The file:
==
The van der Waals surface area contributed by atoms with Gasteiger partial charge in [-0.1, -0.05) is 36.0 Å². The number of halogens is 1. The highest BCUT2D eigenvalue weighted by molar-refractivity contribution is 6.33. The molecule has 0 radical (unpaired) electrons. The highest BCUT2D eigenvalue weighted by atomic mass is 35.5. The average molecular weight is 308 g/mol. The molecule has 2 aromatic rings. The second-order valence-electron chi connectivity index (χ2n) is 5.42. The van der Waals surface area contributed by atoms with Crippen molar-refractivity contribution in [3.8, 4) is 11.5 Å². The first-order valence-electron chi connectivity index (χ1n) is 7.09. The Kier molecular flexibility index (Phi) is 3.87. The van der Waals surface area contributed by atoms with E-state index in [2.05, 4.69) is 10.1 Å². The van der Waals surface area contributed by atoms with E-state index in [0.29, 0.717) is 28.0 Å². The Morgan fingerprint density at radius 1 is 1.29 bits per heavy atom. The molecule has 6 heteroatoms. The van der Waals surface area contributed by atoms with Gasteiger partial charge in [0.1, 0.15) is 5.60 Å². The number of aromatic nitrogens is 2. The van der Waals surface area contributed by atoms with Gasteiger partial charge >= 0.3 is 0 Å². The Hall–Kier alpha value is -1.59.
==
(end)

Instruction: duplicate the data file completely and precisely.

The van der Waals surface area contributed by atoms with Gasteiger partial charge in [-0.1, -0.05) is 36.0 Å². The number of halogens is 1. The highest BCUT2D eigenvalue weighted by molar-refractivity contribution is 6.33. The molecule has 0 radical (unpaired) electrons. The highest BCUT2D eigenvalue weighted by atomic mass is 35.5. The average molecular weight is 308 g/mol. The molecule has 2 aromatic rings. The second-order valence-electron chi connectivity index (χ2n) is 5.42. The van der Waals surface area contributed by atoms with Crippen molar-refractivity contribution in [3.8, 4) is 11.5 Å². The first-order valence-electron chi connectivity index (χ1n) is 7.09. The Kier molecular flexibility index (Phi) is 3.87. The van der Waals surface area contributed by atoms with E-state index in [2.05, 4.69) is 10.1 Å². The van der Waals surface area contributed by atoms with E-state index in [0.29, 0.717) is 28.0 Å². The Morgan fingerprint density at radius 1 is 1.29 bits per heavy atom. The molecule has 6 heteroatoms. The van der Waals surface area contributed by atoms with Gasteiger partial charge in [0.1, 0.15) is 5.60 Å². The number of aromatic nitrogens is 2. The van der Waals surface area contributed by atoms with Gasteiger partial charge >= 0.3 is 0 Å². The Hall–Kier alpha value is -1.59.